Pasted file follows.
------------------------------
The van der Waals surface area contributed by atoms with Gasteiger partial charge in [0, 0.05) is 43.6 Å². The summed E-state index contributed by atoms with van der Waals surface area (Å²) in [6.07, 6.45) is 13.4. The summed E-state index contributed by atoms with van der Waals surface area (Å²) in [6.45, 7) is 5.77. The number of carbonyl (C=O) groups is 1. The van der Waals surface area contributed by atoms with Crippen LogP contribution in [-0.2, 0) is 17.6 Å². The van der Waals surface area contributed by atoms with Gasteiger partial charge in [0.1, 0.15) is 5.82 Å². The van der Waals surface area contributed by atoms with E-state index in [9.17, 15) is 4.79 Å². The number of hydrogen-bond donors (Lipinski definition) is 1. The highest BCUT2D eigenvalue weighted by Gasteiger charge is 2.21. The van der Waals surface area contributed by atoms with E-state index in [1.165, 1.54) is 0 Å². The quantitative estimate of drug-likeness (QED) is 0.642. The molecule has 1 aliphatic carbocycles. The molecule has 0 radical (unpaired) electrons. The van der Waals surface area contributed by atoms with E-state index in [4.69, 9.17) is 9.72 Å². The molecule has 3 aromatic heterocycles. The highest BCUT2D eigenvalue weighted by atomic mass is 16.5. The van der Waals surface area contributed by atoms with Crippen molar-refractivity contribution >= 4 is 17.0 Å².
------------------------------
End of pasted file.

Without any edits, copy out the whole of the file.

The van der Waals surface area contributed by atoms with Gasteiger partial charge in [0, 0.05) is 43.6 Å². The summed E-state index contributed by atoms with van der Waals surface area (Å²) in [6.07, 6.45) is 13.4. The summed E-state index contributed by atoms with van der Waals surface area (Å²) in [6.45, 7) is 5.77. The number of carbonyl (C=O) groups is 1. The van der Waals surface area contributed by atoms with Crippen LogP contribution in [-0.2, 0) is 17.6 Å². The van der Waals surface area contributed by atoms with Gasteiger partial charge in [0.1, 0.15) is 5.82 Å². The van der Waals surface area contributed by atoms with E-state index in [9.17, 15) is 4.79 Å². The number of hydrogen-bond donors (Lipinski definition) is 1. The highest BCUT2D eigenvalue weighted by Gasteiger charge is 2.21. The van der Waals surface area contributed by atoms with E-state index in [1.165, 1.54) is 0 Å². The quantitative estimate of drug-likeness (QED) is 0.642. The molecule has 1 aliphatic carbocycles. The molecule has 0 radical (unpaired) electrons. The van der Waals surface area contributed by atoms with E-state index in [4.69, 9.17) is 9.72 Å². The molecule has 3 aromatic heterocycles. The highest BCUT2D eigenvalue weighted by atomic mass is 16.5. The van der Waals surface area contributed by atoms with Crippen molar-refractivity contribution >= 4 is 17.0 Å².